It was glorious: 26.2 miles of pure joy.
The level of energy was amazing all the way.
I had a sinus infection and I was on antibiotics.
I was fighting cramps from mile 3.
I was on pace to qualify for Boston until the last 6.2 miles, when it got really tough.
There is no conflict between these statements. They were all true simultaneously. What a great weekend!
Why I Registered for St. Jude’s Memphis Marathon
This story starts out many weeks before the race. The race director for the Covenant Health Knoxville Marathon had a conflict that kept him from working the expo at the St. Jude’s Memphis Marathon. He contacted Muna and me to see if we would be willing to go represent our hometown marathon and our club, the Knoxville Track Club (www.ktc.org). From our perspective the question could have been worded like this:
“Would you like an all-expenses-paid trip to Memphis where you can talk about a marathon that you love that is run in a city that you love speaking with new friends that you will meet who all love kids and/or love running?”
It did not take us long to make that decision! 🙂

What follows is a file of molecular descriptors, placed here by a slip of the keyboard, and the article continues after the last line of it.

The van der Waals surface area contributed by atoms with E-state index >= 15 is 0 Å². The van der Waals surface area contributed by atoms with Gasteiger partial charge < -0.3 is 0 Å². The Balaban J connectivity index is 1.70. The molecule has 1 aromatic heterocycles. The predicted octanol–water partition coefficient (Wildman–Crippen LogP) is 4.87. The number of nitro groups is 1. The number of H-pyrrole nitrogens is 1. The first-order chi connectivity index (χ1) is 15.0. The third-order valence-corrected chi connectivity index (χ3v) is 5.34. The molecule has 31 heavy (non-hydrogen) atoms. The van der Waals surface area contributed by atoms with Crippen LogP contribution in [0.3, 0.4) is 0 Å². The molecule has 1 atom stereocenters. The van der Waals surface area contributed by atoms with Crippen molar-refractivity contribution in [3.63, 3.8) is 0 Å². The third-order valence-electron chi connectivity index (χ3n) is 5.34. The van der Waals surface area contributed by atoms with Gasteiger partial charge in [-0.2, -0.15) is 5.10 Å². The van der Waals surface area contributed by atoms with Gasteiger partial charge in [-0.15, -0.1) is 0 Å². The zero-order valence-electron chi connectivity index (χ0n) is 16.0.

Not long before we were to run the Savannah Marathon on November 6, we were told that KTC would receive one free entry into the marathon because we were an exhibitor at the expo. We were asked if one of us would like to run it. Muna had been working towards the Kiawah Island Marathon which was the week after the St. Jude’s Marathon. I was not planning to run a marathon during this time, but I had plenty of training throughout 2016 and was certain that I could relax and run a Boston qualifying time at St.Jude’s. With that in mind and a free entry, I registered.
And Then Reality Set In
In the weeks before this marathon, I was maintaining my running fitness while I worked on other fitness goals. About 9 days before the St. Jude’s Memphis Marathon, however, my throat was sore. I waited it out. I did not have any other symptoms for the first 4 days. On day 4 the sore throat was worse. On day 5, I had sinus congestion and a headache. On day 6, I had a full-blown cold and a sinus infection. I started on antibiotics the day before we traveled to Memphis. I would be on day 4 of antibiotics on the morning of the marathon. Not good! Antibiotics can leave you a bit dehydrated and knock out the balance in your digestive tract. Digestive issues during a marathon can be disastrous. I had to decide:
- Should I race at all?
- Should I transfer to race the half marathon instead?
- Should I run the full marathon and lower my expectations?
I decided to lower my expectations. The plan if I had been healthy would be to aim for a 3:05 to 3:15 depending on how I felt during the race. As race day approached, I knew this was no longer possible. I tested my legs and I could tell that my lactate threshold was clearly affected by the sinus infection and/or antibiotics. I felt okay, but I would not be able to go my fastest. How fast could I safely go?